Written by: Ken Haman
Financial advisors sometimes turn to personality tests for insights into what makes people tick. Three of the most common tests are DISC, Kolbe and Myers-Briggs. But one of the challenges of these assessments is that they require an advisor to learn a great deal before they’re useful. For example, the Myers-Briggs model describes 16 distinct personality types. That’s a lot to remember!
Fortunately, you don’t need a graduate degree in psychology to improve your effectiveness with clients. Use this simple model to navigate relationships with the four basic personality types.
It’s About Control
Everyone falls somewhere on a spectrum that we describe as having control of events, people and life in general. Most people are somewhere in the middle, but there are two extremes. On the far right are people who need a lot of control over what happens in their world. This is an expression of dominance and personal efficacy that leads to feeling like “I have full control!” A few of your clients will want to feel this way. On the far left of the spectrum are people who feel that they have no control over events in their lives. This is an expression of submissiveness and learned helplessness.
Applying the Model: Four Types of Clients
Now let’s consider the types of clients you encounter based on this spectrum.
Dominators, at the far right of the spectrum, need to control everything. Most often they apply a do-it-yourself approach when it comes to investments, but sometimes they hire an advisor to offer them insights and access to information or to handle unpleasant, complicated tasks. Dominators are difficult to work with, as they want to control every decision and all aspects of the relationship.
Dominators find it easy to fire an advisor for the smallest reason. Typically, they want complete control over every decision until a decision goes wrong, and then they blame the advisor for the failure. Relationships with Dominators are fragile because they need to preserve their sense of command over the world at all costs.
If you have a client who is a Dominator, always defer to him when making a proposal: “You need to be the final decision-maker, but you might want to consider…” Take extensive notes at every interaction, as a client with this personality type often punishes his advisor if he feels that the advisor has failed.
Collaborators, who are more in the middle of the spectrum, want some control. They are less likely than Dominators to want to tackle their investments on their own and often hire an advisor; however, Collaborators aren’t willing to release the investment process completely. Instead, they want to be involved in every decision and need to understand proposals before agreeing to a process.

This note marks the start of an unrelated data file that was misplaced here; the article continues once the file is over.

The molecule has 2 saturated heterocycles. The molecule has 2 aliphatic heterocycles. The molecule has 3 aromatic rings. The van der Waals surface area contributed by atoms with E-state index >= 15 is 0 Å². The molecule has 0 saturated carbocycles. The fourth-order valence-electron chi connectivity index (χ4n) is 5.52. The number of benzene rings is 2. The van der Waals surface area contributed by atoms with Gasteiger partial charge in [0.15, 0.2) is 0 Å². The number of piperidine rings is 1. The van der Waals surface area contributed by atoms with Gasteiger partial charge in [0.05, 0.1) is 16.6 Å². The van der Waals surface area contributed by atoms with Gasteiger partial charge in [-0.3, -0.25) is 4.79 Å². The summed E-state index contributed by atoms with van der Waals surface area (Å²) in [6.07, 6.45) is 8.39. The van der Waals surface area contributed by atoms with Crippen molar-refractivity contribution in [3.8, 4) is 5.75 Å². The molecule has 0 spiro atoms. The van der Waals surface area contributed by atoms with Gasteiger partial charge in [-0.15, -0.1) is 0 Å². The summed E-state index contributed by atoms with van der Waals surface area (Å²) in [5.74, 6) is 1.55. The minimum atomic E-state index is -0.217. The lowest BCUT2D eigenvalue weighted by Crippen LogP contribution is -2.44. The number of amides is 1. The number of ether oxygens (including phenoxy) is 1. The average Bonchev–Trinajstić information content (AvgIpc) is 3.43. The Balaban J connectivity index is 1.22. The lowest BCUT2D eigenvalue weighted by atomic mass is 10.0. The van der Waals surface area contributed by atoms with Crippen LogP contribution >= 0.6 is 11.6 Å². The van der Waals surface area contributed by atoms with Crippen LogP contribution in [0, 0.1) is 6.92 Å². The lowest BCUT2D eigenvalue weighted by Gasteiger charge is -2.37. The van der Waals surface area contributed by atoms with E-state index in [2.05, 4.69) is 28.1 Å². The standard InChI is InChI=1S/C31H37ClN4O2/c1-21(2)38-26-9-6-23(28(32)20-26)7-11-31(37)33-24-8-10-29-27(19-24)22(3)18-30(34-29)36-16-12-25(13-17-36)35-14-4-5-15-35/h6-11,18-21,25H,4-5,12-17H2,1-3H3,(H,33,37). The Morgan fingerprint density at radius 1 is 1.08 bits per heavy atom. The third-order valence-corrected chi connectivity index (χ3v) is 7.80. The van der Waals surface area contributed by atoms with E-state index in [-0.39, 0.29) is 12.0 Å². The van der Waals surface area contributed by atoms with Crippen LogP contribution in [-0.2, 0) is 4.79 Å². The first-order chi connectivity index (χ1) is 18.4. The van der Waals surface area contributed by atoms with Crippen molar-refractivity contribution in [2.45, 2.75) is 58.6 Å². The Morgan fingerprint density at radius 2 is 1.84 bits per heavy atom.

A client with this personality type isn’t comfortable giving discretion to her advisor; she requires frequent conversations about decisions and wants to understand market dynamics. Advisors who think of themselves as teachers or consultants often enjoy working with these clients.
When you onboard a Collaborator, pay attention to how much detail she requires to feel adequately informed, as some will require extensive specifics while others will be satisfied with less information. Make sure you can meet those needs before you begin a relationship.
Delegators are the ideal clients for many advisors. Once a Delegator decides to hire an advisor and has developed a basic level of trust, he’s comfortable relinquishing most of the decision-making. This is the client who says, “I trust you; just do what you think is right!” But don’t be lulled into complacency. These clients still need to be informed about decisions.
Delegators don’t need a lot of control but are still disappointed by unexpected events and respond intensely if they feel betrayed or mistreated. Therefore, it’s important to build and maintain trust by delivering consistent experiences of goodwill and professional competency. For details on how to do this, see the AllianceBernstein Advisor Institute’s white paper Inside the Mind of the Uniquely Successful Investor.
Impersonators feel as if they have no control over the events in their lives and frequently need significant support. Common characteristics include helplessness and feeling overwhelmed by the complexities of life and wealth management. Impersonators rarely create wealth; typically, they inherit family money.
I created the label of Impersonator because these clients aren’t authentically representing themselves as adult decision-makers. They experience life very much like children looking for a grown-up to take care of them. And, like children, they resist their advisor’s guidance and resent the constraint that an investment process requires.
Importantly, like a Dominator, an Impersonator will get angry if she feels let down or disappointed. The prudent advisor anticipates temper tantrums and a very fragile relationship even though the relationship typically begins with the client asking for help. As with Dominators, you should maintain fastidious documentation with Impersonators, as you are likely to be blamed for some injustice, inconvenience or insensitivity.
Every advisor works well with and attracts one personality type but finds another type very challenging. Think about your practice. Do you see a pattern? Have there been unpleasant experiences with one particular type of client? Which type do you work best with? Pay attention to your answers as you navigate the early stages of a relationship. Protect yourself from the types that don’t match your style, and refer them to another advisor who is better suited to their needs.
I am indebted to Mary Ann Best, Managing Director of Bernstein Global Wealth Management in Washington, DC, for her insights into the Collaborator and Delegator types.